TRANSITIONING FROM ONE SPECIALTY TO ANOTHER


After making his successful transition from pure grappling to MMA, Garry Tonon is now a prime example of sport transitioning. . .

MAKING THE MOVE FROM GRAPPLING TO STRIKING

Garry “The Lion Killer” Tonon is one of the senior members of the Danaher Death Squad and one of the best grapplers on the planet. And now, he is one of the most exciting prospects in the world.

Just last month, he won his MMA debut with a second-round TKO and even dropped his opponent with a perfectly timed straight in the first round.

How did a grappler become a successful striker? I believe it’s because of Georges St. Pierre’s legendary Brazilian jiu-jitsu coach John Danaher and his cross-disciplinary thinking.

But before we get into why, let’s look at Evolve MMA‘s highlights of the fight:


HIGHLIGHT: GARRY TONON VS. RICHARD CORMINAL


USING ANALOGY TO SPEED UP LEARNING

Garry Tonon plants a boot to Richard Corminal’s body. (Image courtesy of MMA Hits)

If you want to learn anything more quickly, you should make analogies to connect what you already know with what you’re learning. You’re simply trying to make connections by saying, “this thing I’m learning is like this thing I already know.”

For example, one of Danaher’s principles for BJJ is “control before submission.” By controlling a fighter, you limit the amount of moves they can make and thus the amount of moves you’ll have to defend against. The same idea exists in striking. Often, you want to corner your opponent and limit their options before moving in for the knockout.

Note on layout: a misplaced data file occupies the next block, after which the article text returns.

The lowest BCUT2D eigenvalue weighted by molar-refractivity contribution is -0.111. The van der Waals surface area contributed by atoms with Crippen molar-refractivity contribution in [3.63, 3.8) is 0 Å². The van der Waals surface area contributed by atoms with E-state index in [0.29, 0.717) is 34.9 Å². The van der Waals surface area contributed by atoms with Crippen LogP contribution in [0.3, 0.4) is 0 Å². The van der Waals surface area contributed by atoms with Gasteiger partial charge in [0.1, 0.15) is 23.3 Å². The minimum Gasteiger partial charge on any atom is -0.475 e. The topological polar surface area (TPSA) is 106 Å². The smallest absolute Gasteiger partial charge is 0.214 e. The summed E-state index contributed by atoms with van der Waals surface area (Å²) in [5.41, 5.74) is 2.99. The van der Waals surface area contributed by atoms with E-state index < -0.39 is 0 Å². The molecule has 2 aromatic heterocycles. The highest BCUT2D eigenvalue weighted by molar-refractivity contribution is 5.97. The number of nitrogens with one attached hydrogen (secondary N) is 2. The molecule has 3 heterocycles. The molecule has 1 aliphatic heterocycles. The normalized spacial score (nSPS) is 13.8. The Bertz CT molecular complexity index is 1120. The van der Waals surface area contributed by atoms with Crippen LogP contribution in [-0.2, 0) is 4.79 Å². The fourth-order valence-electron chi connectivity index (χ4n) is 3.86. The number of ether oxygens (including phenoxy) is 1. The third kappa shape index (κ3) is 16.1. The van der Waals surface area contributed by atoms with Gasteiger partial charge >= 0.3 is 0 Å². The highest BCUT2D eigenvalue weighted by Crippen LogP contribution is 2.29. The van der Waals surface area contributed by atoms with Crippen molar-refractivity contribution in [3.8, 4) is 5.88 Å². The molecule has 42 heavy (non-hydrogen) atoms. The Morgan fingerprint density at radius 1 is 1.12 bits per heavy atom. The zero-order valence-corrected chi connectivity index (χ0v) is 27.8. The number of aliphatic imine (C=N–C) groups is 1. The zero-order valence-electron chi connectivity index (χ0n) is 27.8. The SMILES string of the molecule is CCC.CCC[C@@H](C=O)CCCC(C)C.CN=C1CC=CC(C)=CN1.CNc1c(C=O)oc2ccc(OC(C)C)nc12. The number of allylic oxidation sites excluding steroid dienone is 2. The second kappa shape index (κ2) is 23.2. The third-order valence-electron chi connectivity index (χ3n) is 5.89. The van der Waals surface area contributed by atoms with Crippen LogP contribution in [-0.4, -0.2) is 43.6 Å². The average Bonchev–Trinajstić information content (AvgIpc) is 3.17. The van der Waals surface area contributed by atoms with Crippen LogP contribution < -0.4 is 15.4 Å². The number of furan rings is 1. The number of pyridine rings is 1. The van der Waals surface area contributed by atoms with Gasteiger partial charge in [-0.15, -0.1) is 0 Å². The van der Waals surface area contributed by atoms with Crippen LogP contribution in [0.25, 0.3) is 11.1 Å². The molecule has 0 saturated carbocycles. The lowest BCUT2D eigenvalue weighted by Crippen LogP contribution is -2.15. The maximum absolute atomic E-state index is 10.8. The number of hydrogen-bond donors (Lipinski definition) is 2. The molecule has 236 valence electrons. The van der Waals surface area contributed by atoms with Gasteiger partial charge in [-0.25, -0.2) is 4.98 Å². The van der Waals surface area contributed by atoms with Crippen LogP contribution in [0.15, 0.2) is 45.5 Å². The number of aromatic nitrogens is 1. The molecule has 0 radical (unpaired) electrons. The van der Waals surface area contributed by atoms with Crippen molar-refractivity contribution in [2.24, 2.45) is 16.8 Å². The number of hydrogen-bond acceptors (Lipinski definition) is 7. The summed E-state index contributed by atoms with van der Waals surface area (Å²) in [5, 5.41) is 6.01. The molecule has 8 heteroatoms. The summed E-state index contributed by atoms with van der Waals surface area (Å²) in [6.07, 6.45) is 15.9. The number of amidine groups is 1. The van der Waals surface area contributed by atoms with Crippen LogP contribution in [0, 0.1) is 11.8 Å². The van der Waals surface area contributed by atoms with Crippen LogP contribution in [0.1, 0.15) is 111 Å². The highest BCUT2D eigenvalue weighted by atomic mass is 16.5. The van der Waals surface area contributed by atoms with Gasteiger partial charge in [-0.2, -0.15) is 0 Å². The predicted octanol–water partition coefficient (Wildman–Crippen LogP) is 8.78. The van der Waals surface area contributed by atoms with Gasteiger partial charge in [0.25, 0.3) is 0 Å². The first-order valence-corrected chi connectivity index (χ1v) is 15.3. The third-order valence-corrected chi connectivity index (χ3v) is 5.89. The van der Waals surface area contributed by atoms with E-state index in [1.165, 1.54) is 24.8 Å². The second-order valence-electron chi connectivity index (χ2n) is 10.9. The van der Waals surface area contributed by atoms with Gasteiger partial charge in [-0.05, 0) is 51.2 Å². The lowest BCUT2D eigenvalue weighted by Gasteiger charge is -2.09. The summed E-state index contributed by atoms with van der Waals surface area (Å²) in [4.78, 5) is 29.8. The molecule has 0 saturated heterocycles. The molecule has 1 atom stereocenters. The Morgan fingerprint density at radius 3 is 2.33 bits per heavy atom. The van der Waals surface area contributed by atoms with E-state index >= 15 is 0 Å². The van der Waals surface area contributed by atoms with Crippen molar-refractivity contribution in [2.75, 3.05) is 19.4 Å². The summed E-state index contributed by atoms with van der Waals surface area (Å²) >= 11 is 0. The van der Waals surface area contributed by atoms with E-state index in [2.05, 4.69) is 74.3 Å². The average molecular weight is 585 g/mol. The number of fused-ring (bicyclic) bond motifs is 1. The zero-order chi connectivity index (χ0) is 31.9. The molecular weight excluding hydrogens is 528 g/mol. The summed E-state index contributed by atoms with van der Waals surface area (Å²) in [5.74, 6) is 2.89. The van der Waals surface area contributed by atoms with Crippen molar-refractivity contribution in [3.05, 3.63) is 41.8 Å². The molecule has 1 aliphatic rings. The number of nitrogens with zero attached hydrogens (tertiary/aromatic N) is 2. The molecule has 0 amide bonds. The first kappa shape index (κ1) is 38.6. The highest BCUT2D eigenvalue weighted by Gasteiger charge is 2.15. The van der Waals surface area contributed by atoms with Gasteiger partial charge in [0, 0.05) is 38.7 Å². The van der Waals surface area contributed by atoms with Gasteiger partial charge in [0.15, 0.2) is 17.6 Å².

Besides making connections between what you’re learning and what you already know, another way is to apply ideas from a subject you’re already familiar with to what you’re learning. For example, strikes are often thrown in combinations with each strike setting up the next. You can take this idea and apply them to takedowns. Each takedown should put you in a position where you can transition into and attack with another.

If you can make analogies and connect what you already know with what you’re learning and also apply something from what you already know to what you’re learning, you will quicken your transitions from sport to sport and skill to skill.

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Evan Lee
Evan is a gourmand of combat sports from Taiwan. He appreciates the beauty of Muay Thai movement and all other movements. He's got no rudder so if the winds blow northerly, he goes north. His goal is to achieve and appreciate.








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